Wage-earners experienced the crisis of interwar Europe alternately as rampant inflation or mass unemployment. Both the classic cases of European fascism were in part reactions to this. In Italy, millions of returning war veterans faced economic desolation. Unemployed and unemployable ex-soldiers were a prominent feature of the fascist squads which, in addition to destroying socialist organizations with their punitive expeditions, also led land and factory occupations and promised work.  The economic context of the rise of the NSDAP differed from that of the PNF in Italy. Germany was in a deflationary spiral after 1930, not an inflationary one as was the case in post-war Italy. However, the underlying problem that Germany faced in 1930 was not entirely different from Italy in 1920: the country had an overbuilt industrial sector attempting to compete in an overcrowded and tariff-divided world market, and lacking a sufficient base in domestic demand. Although the Weimar Republic survived its post-war readjustment, it knew only a few years of relative economic stability, between 1924 and 1928, before Germany was hit by the Crash of 1929 and the ensuing mass unemployment. Here, as in Italy, a large part of fascism’s appeal lay in its promise to address the problem of joblessness. 
Global overcapacity had first emerged in the late nineteenth century with the onset of the Long Depression of 1873–96, as dynamic new manufacturing powers—above all, Germany and the US—entered the world market. The First World War, which was highly destructive of human life, but not of fixed capital, only intensified these problems. By the 1920s European economies were saddled with large amounts of old plant and equipment, in addition to expanding new industries. Rather than shifting out of old lines of production, capitalists fought to defend their existing investments via price wars or tariffs, in conditions of sagging profits, money-printing and unemployment.  In Italy specifically, wartime investment brought an enormous expansion in productive capacity in steel, auto and aircraft, which far outstripped either domestic or international demand for such products after 1918.  Italian governments’ first reaction to this problem was to extend easy credit terms to industrialists, leading to inflation and speculation. Excess capacity was equally severe in agriculture. During the War, non-belligerents had increased their food exports, but by the late 1920s the former combatant countries were returning to production, thereby driving down agricultural prices, leading to rising rural indebtedness and depressed demand.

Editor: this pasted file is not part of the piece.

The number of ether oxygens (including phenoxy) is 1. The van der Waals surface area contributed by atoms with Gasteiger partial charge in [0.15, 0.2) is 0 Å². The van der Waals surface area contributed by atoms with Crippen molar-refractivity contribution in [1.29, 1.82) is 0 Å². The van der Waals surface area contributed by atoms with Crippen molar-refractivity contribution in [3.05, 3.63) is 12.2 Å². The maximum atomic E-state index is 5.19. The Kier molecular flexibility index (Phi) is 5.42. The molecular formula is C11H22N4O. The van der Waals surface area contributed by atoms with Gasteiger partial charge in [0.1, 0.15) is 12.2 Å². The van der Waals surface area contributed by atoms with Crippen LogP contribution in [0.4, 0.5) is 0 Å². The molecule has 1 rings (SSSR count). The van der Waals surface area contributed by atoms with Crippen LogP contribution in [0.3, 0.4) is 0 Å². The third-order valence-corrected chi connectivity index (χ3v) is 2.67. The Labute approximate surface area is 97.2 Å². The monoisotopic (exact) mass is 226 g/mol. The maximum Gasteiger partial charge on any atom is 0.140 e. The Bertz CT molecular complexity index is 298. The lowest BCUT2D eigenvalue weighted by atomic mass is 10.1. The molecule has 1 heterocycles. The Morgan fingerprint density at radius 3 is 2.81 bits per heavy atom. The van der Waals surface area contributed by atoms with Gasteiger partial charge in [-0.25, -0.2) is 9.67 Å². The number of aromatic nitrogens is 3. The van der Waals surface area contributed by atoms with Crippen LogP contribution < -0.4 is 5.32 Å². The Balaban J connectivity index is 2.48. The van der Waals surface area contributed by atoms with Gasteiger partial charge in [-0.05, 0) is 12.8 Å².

The First World War thus exacerbated the problems of overcapacity that had helped set the dynamics of inter-imperialist rivalry in motion. In addition, with the collapse of the Austro-Hungarian Empire the newly independent republics threw up a series of tariff barriers across central Europe, while the Russian Revolution removed a large potential market at a stroke.  In Italy and Germany, markets were constricted by a specific combination of elements. After a furious process of capitalist development, their steel, chemical and electrical industries were more ‘advanced’ by the 1920s than those of the United Kingdom. But alongside these highly productive pockets there persisted large tails of pre-capitalist agriculture, which could not consume industrial output at a sufficient level. This increased the impatience of a bellicose dominant class, particularly in heavy industry, which wanted colonies to shore up a monopolistic position abroad, while depending on military budgets to make up for weak domestic demand and saturated foreign markets.